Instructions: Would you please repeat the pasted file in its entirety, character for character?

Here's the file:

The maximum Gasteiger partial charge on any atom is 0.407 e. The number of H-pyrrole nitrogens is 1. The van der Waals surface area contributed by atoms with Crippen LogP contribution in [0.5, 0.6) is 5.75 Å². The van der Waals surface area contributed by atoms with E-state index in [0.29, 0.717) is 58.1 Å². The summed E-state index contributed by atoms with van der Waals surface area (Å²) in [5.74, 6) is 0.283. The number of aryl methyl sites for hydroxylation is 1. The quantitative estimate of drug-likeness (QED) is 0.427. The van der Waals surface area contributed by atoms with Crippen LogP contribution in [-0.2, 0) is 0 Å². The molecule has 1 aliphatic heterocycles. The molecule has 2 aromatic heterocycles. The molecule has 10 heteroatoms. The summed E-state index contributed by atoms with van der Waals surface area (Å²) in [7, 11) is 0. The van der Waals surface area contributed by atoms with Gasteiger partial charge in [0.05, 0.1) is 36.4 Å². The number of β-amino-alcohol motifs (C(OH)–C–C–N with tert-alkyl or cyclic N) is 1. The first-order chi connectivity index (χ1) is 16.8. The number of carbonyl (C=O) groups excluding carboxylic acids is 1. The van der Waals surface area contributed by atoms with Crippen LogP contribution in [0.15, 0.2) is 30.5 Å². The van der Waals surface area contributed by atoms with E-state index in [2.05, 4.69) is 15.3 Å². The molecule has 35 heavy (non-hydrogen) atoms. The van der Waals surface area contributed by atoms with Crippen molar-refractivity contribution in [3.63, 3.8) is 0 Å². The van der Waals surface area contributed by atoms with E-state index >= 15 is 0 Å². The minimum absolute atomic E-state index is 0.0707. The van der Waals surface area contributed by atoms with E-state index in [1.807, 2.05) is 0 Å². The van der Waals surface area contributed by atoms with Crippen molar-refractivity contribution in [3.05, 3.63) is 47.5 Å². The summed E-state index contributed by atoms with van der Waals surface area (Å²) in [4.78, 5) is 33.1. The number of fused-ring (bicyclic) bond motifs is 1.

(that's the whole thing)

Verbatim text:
The maximum Gasteiger partial charge on any atom is 0.407 e. The number of H-pyrrole nitrogens is 1. The van der Waals surface area contributed by atoms with Crippen LogP contribution in [0.5, 0.6) is 5.75 Å². The van der Waals surface area contributed by atoms with E-state index in [0.29, 0.717) is 58.1 Å². The summed E-state index contributed by atoms with van der Waals surface area (Å²) in [5.74, 6) is 0.283. The number of aryl methyl sites for hydroxylation is 1. The quantitative estimate of drug-likeness (QED) is 0.427. The van der Waals surface area contributed by atoms with Crippen LogP contribution in [-0.2, 0) is 0 Å². The molecule has 1 aliphatic heterocycles. The molecule has 2 aromatic heterocycles. The molecule has 10 heteroatoms. The summed E-state index contributed by atoms with van der Waals surface area (Å²) in [7, 11) is 0. The van der Waals surface area contributed by atoms with Gasteiger partial charge in [0.05, 0.1) is 36.4 Å². The number of β-amino-alcohol motifs (C(OH)–C–C–N with tert-alkyl or cyclic N) is 1. The first-order chi connectivity index (χ1) is 16.8. The number of carbonyl (C=O) groups excluding carboxylic acids is 1. The van der Waals surface area contributed by atoms with Crippen LogP contribution in [0.15, 0.2) is 30.5 Å². The van der Waals surface area contributed by atoms with E-state index in [2.05, 4.69) is 15.3 Å². The molecule has 35 heavy (non-hydrogen) atoms. The van der Waals surface area contributed by atoms with Crippen molar-refractivity contribution in [3.63, 3.8) is 0 Å². The van der Waals surface area contributed by atoms with E-state index >= 15 is 0 Å². The minimum absolute atomic E-state index is 0.0707. The van der Waals surface area contributed by atoms with E-state index in [1.807, 2.05) is 0 Å². The van der Waals surface area contributed by atoms with Crippen molar-refractivity contribution in [3.05, 3.63) is 47.5 Å². The summed E-state index contributed by atoms with van der Waals surface area (Å²) in [4.78, 5) is 33.1. The number of fused-ring (bicyclic) bond motifs is 1.